How To Catch Bass In Shallow, Clear Water

Clear water abounds in my home state of Minnesota, providing a great “training ground” for adapting lures and techniques specifically to these conditions. If you are accustomed to muddy or dingy water, try the adjustments highlighted below to catch more bass.

Jim Moynagh

I’m not going to discuss movements of bass here, because their seasonal movements are no different in clear water versus muddy water. Note however, that clear water opens the possibility of the bass inhabiting much deeper areas.

Tip 1 Use your eyes to find the bass. Clear water allows for “spotting” shallow bass. Cruise the shallows with the trolling motor on high power to cover miles of shoreline in short time. Good polaroid sunglasses will enhance your vision by cutting glare from the surface. Once some bass have been spotted, simply return a short time later and some of those fish will bite. Unfortunately, there are limits to this tactic. Windy conditions, overcast, and heavy cover make it difficult to spot the bass.

Tip 2 Wear light-colored clothing. Looking at the color of wading shore birds, whites and grays dominate. This observation suggests that a fisherman would be most camouflaged by wearing clothing colored in whites and grays. I also like light blues that blend into blue skies.

Tip 3 Keep a distance from the bass. Once a bass becomes aware of your presence, the likelihood of catching that bass greatly diminishes. Avoid flippin’, instead make long pitches or cast lures.

Tip 4 Choose lure colors that blend. This is most important for slow moving lures such as soft plastics or jigs; because with this type of lure, a bass can take time visually scrutinizing it. Too often I’ve seen bass aggressively approach a lure, only to turn away after carefully studying the fake. Translucent soft plastics seem to blend best with the surrounding environment thus becoming less identifiable as a fake. Regarding other lures: simply follow the old saying, “match the hatch.” Identify the main forage in the lake and choose colors accordingly. Occasionally for any type of lure, bright colors produce, especially under rough weather conditions.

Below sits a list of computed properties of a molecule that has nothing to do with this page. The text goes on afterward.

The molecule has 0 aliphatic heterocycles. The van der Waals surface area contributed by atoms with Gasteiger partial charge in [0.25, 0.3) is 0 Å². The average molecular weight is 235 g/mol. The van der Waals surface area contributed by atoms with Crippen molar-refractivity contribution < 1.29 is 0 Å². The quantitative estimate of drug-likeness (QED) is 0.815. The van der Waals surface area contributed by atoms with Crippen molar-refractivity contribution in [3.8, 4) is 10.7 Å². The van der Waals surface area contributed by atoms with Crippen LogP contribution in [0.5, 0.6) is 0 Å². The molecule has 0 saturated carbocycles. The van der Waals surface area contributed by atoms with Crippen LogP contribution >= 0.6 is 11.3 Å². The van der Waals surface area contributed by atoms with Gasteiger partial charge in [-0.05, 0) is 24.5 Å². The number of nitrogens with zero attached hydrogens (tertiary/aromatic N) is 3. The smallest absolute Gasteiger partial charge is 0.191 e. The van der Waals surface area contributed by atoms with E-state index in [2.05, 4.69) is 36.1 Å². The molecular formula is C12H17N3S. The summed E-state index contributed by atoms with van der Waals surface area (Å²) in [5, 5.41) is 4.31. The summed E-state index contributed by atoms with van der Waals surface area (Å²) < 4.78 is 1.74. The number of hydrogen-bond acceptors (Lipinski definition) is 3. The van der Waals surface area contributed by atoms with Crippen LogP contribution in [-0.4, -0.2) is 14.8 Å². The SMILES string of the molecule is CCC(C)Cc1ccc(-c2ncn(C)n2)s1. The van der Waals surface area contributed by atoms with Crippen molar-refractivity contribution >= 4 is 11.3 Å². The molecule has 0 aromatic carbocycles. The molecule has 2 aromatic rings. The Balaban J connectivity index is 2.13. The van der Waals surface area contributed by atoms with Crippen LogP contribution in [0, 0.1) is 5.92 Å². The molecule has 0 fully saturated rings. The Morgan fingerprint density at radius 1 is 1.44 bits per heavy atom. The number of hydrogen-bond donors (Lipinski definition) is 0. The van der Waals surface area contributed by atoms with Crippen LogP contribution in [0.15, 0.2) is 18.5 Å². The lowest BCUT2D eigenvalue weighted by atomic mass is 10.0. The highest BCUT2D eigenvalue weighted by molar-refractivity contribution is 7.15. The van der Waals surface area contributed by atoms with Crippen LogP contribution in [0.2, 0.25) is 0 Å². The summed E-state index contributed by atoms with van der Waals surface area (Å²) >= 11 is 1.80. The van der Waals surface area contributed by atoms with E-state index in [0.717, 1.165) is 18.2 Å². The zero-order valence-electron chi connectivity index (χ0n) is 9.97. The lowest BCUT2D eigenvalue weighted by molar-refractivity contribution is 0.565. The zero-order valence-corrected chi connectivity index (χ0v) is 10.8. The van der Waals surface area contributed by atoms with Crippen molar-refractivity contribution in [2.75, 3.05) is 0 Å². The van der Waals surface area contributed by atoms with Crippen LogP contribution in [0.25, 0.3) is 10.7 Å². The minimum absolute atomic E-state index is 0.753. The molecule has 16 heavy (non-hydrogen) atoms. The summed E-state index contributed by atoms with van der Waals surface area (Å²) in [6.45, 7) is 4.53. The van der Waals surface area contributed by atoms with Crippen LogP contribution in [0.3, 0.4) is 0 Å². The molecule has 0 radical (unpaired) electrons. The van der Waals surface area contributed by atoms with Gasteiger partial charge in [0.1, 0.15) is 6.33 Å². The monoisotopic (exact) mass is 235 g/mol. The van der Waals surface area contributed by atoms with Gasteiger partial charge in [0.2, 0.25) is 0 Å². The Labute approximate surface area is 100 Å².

Tip 5 Keep movement on the lure. Sometimes a bass will not hit a lure that is motionless; they’ll approach it but never take. As mentioned above, this is because the bass has too much of an opportunity to inspect it. In this situation, I like to quiver the bait being careful not to move it much horizontally. I’ll put just a tiny bit of movement on the lure using tiny twitches of the rod. This movement helps to “hide” the fact it’s not real.

Tip 6 Fish at night. Bass often become much more aggressive under the cover of darkness. During the day, these bass may have to be teased and finessed into taking a small lure, but at night they change gears and will chase down more typical presentations.

The above tips hold true whether the target is smallmouth, largemouth, or spotted bass. If your home lake doesn’t offer clear water, try finding some. Due to the visual nature of clear, shallow fishing, this can be some of the most exciting fishing around!

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Jim Moynagh writes a twice-monthly bass fishing column on Visit Jim on Facebook at!/pages/Jim-Moynagh/167413610047622?fref=ts He is a FLW touring pro, and a former Forrest Wood Open Champion with multiple top 10 finishes. In 2012, he finished in fourth place for Angler of the Year honors. He also finished in fourth place two-straight times in FLW events in 2012. His expertise is deep-water structure fishing for large and smallmouth bass. Jim’s sponsors include M&M’s, All-Terrain Tackle, Chevy Trucks, and Ranger Boats.

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